Facing troubles at home, beleaguered presidents often look abroad for a reset. Richard Nixon dashed off to the Middle East to “wage peace” as his presidency wobbled during Watergate. Bill Clinton flew to Russia and northern Europe a couple of weeks after admitting his affair with Monica Lewinsky.
President Donald Trump has taken this trusty playbook for deflecting domestic scandal and turned it inside out: When traveling overseas, Trump makes clear that he’d just as soon cannonball right back into the morass he left behind.
Next week is Trump’s latest chance to ditch Chuck and Nancy, peel himself away from cable television, and present himself as a head of state operating on a bigger stage. Queen Elizabeth II will host him at a state banquet in Buckingham Palace on Monday, making him just the third U.S. president to be so honored (Barack Obama and George W. Bush being the others). Over the following days, he’ll mark the 75th anniversary of D-Day at ceremonies in Britain and France, and hold face-to-face meetings with outgoing British Prime Minister Theresa May, French President Emmanuel Macron, and Irish Prime Minister Leo Varadkar.
With congressional Democrats mulling impeachment, the Europe trip should be a welcome reprieve. What’s different in the Trump era is that the president doesn’t necessarily want one. Seldom do Trump trips go smoothly. In past visits to Europe, he’s ignited international incidents of varying degrees, insulting his hosts or threatening to unravel historic alliances. But, always, his mind seems elsewhere.
Heading into the four-day trip, the president appears squarely focused on the domestic scandals that his predecessors seemed only too happy to escape. That much was clear from his recent trip to Tokyo, where Trump toasted the new Japanese emperor at a banquet in the Imperial Palace. At different moments in his stay, he mocked Democrats for considering impeachment; tweeted that he “smiled” when the North Korean dictator Kim Jong Un insulted his potential rival in the 2020 election, Joe Biden; and boasted that he’d weathered Special Counsel Robert Mueller’s Russia investigation. “No obstruction, no collusion, no nothing,” Trump said at a news conference, standing beside his host, Japanese Prime Minister Shinzo Abe.
“I try to imagine how leaders of other countries might see the U.S. through President Trump,” Representative Joaquin Castro, a Democrat who serves on the House Foreign Affairs Committee, said in an interview. “And they see a scattered mind.”
After returning home from Japan, Trump’s fixation only appeared to grow. Mueller made a rare televised appearance to discuss his findings and say his work was done. White House Press Secretary Sarah Sanders put out a statement saying Mueller had gotten on with his life and everyone else should do the same. One person who won’t let it go: her boss. Talking to reporters on Thursday, Trump rehashed an eight-year-old dispute in which Mueller asked to have his membership fee refunded at Trump’s golf club outside Washington. Why that matters now—or ever—wasn’t clear. His anger swelled as he talked about the prospect of impeachment: “A dirty, filthy, disgusting word,” he said.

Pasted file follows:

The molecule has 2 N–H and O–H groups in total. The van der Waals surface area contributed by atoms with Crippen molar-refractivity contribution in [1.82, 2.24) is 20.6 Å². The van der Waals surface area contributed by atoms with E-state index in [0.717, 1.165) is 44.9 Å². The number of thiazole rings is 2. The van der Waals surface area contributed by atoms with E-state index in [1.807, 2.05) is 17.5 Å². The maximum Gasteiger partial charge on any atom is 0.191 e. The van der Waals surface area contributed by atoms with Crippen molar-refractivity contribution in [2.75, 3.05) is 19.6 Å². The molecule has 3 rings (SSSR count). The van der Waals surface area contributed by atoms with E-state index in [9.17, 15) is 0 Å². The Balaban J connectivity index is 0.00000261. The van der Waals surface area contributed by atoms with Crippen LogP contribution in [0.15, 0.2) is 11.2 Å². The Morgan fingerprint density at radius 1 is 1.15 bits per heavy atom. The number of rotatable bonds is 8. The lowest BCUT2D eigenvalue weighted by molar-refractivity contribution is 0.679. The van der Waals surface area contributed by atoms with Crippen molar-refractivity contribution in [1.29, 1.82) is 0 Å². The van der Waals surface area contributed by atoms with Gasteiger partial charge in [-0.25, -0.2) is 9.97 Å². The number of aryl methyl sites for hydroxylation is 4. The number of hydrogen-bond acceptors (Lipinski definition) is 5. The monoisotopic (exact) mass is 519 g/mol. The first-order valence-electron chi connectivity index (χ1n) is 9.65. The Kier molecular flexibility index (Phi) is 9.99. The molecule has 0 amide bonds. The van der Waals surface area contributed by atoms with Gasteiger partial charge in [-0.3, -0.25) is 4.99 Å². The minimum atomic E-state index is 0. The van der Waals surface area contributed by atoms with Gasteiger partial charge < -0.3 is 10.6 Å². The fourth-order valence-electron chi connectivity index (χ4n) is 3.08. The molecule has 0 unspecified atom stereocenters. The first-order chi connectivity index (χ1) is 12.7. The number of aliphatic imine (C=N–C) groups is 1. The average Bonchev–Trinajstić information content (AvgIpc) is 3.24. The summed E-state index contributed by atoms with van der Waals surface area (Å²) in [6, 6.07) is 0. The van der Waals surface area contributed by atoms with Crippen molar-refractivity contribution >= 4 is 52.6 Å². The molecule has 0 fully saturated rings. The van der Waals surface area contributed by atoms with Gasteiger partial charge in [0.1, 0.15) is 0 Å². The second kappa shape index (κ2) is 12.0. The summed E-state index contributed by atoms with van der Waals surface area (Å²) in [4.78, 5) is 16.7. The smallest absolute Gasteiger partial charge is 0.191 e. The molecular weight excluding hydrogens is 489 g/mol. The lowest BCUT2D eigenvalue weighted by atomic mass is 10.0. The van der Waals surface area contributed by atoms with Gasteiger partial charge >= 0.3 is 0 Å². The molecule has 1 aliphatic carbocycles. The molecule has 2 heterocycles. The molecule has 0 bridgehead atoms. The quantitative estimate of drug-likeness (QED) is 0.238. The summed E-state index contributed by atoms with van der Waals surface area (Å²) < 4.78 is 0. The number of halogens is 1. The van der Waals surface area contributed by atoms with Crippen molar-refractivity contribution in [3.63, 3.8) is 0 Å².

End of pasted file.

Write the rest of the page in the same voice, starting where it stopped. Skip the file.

Such is the president’s mood on the eve of a trip meant to commemorate victory over the fascist powers. Making matters more combustible, Trump is at odds with his own foreign-policy team. He undercut his national security adviser, John Bolton, during the Tokyo trip, publicly disagreeing with him over whether recent North Korea missile tests ran afoul of United Nations resolutions.
When he lands in London on Monday, Trump will also be walking into a tense regional political environment where nationalist-populist forces are jockeying for power with more centrist groups. Trump symbolizes a nationalist wing hostile to immigration and focused on sovereignty. He has talked privately of pulling out of NATO, and upset many European leaders by withdrawing from the Paris climate agreement. He has also criticized European Union trade practices. Taken together, Trump’s moves have threatened the multilateral consensus that has underpinned European security since the Second World War.
A belief inside some European capitals is that Trump is merely an aberration. Once he’s gone, the thinking goes, the next president will repudiate the brand of unilateralism that this one has championed. But Trump could be in the job through the end of 2024, depending on how elections go. In the meantime, Europe is still learning how to live with America’s impertinent president.
“Most Europeans are linking the peculiarities of U.S. policy to the character of Trump and would conclude that the nightmare will vanish when he leaves the power,” Gérard Araud, the former French ambassador to the United States, told me.
Trump could further roil the landscape should he choose to inject himself into a fluid British-leadership struggle. May has already announced her resignation. Trump has described himself as a friend of Boris Johnson, the conservative former foreign secretary and a leading candidate to succeed May. Trump will have a chance to meet privately with Johnson and signal an endorsement, most likely at a dinner Tuesday night at the U.S. ambassador’s residence. (Prince Charles and his wife, Camilla, are set to attend.) The White House would not provide a guest list.